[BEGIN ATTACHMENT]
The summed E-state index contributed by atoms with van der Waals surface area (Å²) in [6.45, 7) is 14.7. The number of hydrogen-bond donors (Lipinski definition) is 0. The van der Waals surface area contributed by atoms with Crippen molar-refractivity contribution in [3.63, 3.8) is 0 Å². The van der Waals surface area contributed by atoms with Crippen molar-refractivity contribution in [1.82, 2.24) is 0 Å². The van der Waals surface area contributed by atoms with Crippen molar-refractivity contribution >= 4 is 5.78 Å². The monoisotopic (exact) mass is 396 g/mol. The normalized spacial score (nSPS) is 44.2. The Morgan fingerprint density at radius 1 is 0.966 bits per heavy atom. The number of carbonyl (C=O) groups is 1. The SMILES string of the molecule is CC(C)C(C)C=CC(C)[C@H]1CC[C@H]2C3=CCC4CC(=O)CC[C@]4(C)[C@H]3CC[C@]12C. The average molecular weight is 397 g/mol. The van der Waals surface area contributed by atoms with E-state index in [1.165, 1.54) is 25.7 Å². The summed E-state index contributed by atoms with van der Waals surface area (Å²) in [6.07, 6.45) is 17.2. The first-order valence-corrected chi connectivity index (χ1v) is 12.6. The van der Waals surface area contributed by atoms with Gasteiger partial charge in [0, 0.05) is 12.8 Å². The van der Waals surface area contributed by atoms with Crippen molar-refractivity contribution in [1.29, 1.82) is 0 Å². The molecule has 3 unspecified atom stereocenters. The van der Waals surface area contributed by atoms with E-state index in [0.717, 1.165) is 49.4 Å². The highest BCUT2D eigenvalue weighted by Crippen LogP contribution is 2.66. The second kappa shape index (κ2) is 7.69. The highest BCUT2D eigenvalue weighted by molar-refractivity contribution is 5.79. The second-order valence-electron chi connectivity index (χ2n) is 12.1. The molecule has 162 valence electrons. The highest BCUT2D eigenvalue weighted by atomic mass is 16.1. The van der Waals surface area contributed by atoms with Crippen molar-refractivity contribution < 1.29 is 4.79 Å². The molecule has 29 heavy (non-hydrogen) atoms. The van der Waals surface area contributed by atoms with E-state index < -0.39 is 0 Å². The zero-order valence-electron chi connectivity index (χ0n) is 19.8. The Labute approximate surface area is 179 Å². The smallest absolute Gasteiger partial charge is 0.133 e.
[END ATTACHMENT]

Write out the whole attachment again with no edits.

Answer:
The summed E-state index contributed by atoms with van der Waals surface area (Å²) in [6.45, 7) is 14.7. The number of hydrogen-bond donors (Lipinski definition) is 0. The van der Waals surface area contributed by atoms with Crippen molar-refractivity contribution in [3.63, 3.8) is 0 Å². The van der Waals surface area contributed by atoms with Crippen molar-refractivity contribution in [1.82, 2.24) is 0 Å². The van der Waals surface area contributed by atoms with Crippen molar-refractivity contribution >= 4 is 5.78 Å². The monoisotopic (exact) mass is 396 g/mol. The normalized spacial score (nSPS) is 44.2. The Morgan fingerprint density at radius 1 is 0.966 bits per heavy atom. The number of carbonyl (C=O) groups is 1. The SMILES string of the molecule is CC(C)C(C)C=CC(C)[C@H]1CC[C@H]2C3=CCC4CC(=O)CC[C@]4(C)[C@H]3CC[C@]12C. The average molecular weight is 397 g/mol. The van der Waals surface area contributed by atoms with E-state index in [1.165, 1.54) is 25.7 Å². The summed E-state index contributed by atoms with van der Waals surface area (Å²) in [6.07, 6.45) is 17.2. The first-order valence-corrected chi connectivity index (χ1v) is 12.6. The van der Waals surface area contributed by atoms with Gasteiger partial charge in [0, 0.05) is 12.8 Å². The van der Waals surface area contributed by atoms with Crippen molar-refractivity contribution in [1.29, 1.82) is 0 Å². The molecule has 3 unspecified atom stereocenters. The van der Waals surface area contributed by atoms with E-state index in [0.717, 1.165) is 49.4 Å². The highest BCUT2D eigenvalue weighted by Crippen LogP contribution is 2.66. The second kappa shape index (κ2) is 7.69. The highest BCUT2D eigenvalue weighted by molar-refractivity contribution is 5.79. The second-order valence-electron chi connectivity index (χ2n) is 12.1. The molecule has 162 valence electrons. The highest BCUT2D eigenvalue weighted by atomic mass is 16.1. The van der Waals surface area contributed by atoms with Crippen molar-refractivity contribution < 1.29 is 4.79 Å². The molecule has 29 heavy (non-hydrogen) atoms. The van der Waals surface area contributed by atoms with E-state index < -0.39 is 0 Å². The zero-order valence-electron chi connectivity index (χ0n) is 19.8. The Labute approximate surface area is 179 Å². The smallest absolute Gasteiger partial charge is 0.133 e.